President Franklin D. Roosevelt held his No. 1 position in the latest poll of historians and political scientists on the performance of the nation's chief executives. The poll, conducted periodically by Siena College, was last conducted in 2002. President Theodore Roosevelt moved up a notch to the second spot, edging out President Lincoln. This is the first poll since the end of George W. Bush's presidency, and he landed in 39th place, just making the bottom five list (and helping President Fillmore leave the bottom five).
Democratic leaders in the House of Representatives on Wednesday proposed folding money for Pell Grants into a Senate-passed spending bill aimed at providing emergency appropriations for military aid and disaster relief. The amendment by Rep. Dave Obey, who heads the House Appropriations Committee, would include $4.9 billion designed to close most of a $5.7 billion shortfall in the Pell Grant Program and another $10 billion to help states avoid layoffs of elementary and secondary school teachers. While the idea is likely to face opposition from Republicans and conservative Democrats opposed to adding funds for domestic priorities to legislation that is supposed to be limited to other purposes, House leaders have sought to blunt that criticism by offsetting the proposed new spending by redistributing money from elsewhere in the bill. College leaders are desperately hoping Congress finds some way to clear the Pell shortfall, since a failure to do so could result in a sizable cut (of as much as $800) in the size of the maximum Pell Grant next year.
A union seeking to organize adjuncts has reached an agreement with Central Michigan University on an election that will decide on collective bargaining. The union, affiliated with the American Federation of Teachers, has been complaining that the administration has been refusing to negotiate a reasonable deal on who could vote -- and protests were planned for Wednesday. Those events shifted after news of a deal on the vote. Under the agreement, those teaching the equivalent of at least one quarter time will be allowed to vote.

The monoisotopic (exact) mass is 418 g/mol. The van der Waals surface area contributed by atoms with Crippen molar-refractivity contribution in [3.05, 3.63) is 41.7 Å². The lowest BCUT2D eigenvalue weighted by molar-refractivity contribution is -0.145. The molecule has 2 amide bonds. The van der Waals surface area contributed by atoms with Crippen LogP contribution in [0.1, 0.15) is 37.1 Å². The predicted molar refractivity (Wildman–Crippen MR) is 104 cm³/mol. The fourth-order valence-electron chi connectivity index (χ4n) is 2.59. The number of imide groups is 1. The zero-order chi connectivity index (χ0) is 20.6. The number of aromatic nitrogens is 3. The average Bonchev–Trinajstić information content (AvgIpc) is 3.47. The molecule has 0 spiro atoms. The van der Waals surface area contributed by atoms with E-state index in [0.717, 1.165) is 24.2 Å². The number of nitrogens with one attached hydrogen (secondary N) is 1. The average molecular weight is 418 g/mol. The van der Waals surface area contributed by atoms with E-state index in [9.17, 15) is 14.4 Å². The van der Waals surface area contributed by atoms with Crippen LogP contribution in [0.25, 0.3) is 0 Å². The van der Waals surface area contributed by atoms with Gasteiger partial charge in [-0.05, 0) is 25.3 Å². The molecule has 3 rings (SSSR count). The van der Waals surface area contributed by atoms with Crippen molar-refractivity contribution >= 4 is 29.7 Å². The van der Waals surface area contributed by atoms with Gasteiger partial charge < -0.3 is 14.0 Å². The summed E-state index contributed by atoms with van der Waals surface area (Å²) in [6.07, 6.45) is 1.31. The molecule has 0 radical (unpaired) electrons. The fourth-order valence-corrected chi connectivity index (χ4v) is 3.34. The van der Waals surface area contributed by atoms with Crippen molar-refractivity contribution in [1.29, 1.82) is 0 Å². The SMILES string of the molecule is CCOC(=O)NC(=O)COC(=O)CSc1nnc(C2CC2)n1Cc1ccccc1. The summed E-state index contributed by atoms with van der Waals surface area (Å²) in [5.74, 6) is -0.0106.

The University of Phoenix plans to require all students who enter the for-profit institution with less than 24 hours of college credit to participate in a free, three-week orientation program aimed at ensuring that students are ready for college-level work, the university's parent company, the Apollo Group, announced in a quarterly financial report Wednesday. The company said it expected that the change -- which will expand a pilot program -- would, along with changes in its marketing strategy designed to focus on stronger students, hurt its 2011 enrollment levels, "net revenue operating profit, and cash flow. However, we believe that these efforts are the right thing to do for our students and, over the long-term, will improve student persistence and completion rates and therefore reduce bad debt expense and position us for more stable long-term cash flow growth."
While many universities have suffered stock losses in the last two years, Louisiana auditors uncovered an unusual loss at Grambling State University. The News Star reported that the university lost more than $1 million on stocks that were purchased illegally because the funds were restricted to use on university facilities.
A new policy brief by the National Center for Public Policy and Higher Education and the Southern Regional Education Board outlines steps states can take to improve the college readiness of their students. Among the suggestions:
- The development and adoption of college readiness standards in reading, writing, and math -- jointly by K-12 schools and postsecondary education.
- High school assessments that measure students’ progress on the readiness standards.
- Public school curriculum that reflects the standards.
- Senior-year high school courses designed to raise students’ skill levels in reading, writing, and math.
- Professional development for current and aspiring teachers on using the readiness standards in their instruction.
- The use by colleges and universities of students’ performance on the high school tests for college placement.